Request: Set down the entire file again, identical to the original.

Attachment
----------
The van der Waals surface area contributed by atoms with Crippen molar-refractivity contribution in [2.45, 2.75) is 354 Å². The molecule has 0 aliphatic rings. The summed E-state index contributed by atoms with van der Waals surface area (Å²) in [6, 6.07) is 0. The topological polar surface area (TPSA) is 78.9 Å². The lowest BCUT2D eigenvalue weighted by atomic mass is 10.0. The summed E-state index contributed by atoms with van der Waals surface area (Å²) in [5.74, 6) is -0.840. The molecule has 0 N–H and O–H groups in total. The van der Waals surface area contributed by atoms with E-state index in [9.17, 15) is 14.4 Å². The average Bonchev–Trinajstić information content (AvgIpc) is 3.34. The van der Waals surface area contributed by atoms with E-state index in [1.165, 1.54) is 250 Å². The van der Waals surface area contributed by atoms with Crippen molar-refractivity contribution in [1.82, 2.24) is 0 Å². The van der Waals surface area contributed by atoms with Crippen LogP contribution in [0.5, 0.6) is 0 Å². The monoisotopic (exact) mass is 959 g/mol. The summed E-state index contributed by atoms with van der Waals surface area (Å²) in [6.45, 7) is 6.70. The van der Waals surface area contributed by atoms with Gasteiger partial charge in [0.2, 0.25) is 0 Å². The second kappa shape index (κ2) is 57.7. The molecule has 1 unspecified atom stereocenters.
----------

The van der Waals surface area contributed by atoms with Crippen molar-refractivity contribution in [2.45, 2.75) is 354 Å². The molecule has 0 aliphatic rings. The summed E-state index contributed by atoms with van der Waals surface area (Å²) in [6, 6.07) is 0. The topological polar surface area (TPSA) is 78.9 Å². The lowest BCUT2D eigenvalue weighted by atomic mass is 10.0. The summed E-state index contributed by atoms with van der Waals surface area (Å²) in [5.74, 6) is -0.840. The molecule has 0 N–H and O–H groups in total. The van der Waals surface area contributed by atoms with E-state index in [9.17, 15) is 14.4 Å². The average Bonchev–Trinajstić information content (AvgIpc) is 3.34. The van der Waals surface area contributed by atoms with E-state index in [1.165, 1.54) is 250 Å². The van der Waals surface area contributed by atoms with Crippen molar-refractivity contribution in [1.82, 2.24) is 0 Å². The van der Waals surface area contributed by atoms with Crippen LogP contribution in [0.5, 0.6) is 0 Å². The monoisotopic (exact) mass is 959 g/mol. The summed E-state index contributed by atoms with van der Waals surface area (Å²) in [6.45, 7) is 6.70. The van der Waals surface area contributed by atoms with Gasteiger partial charge in [0.2, 0.25) is 0 Å². The second kappa shape index (κ2) is 57.7. The molecule has 1 unspecified atom stereocenters.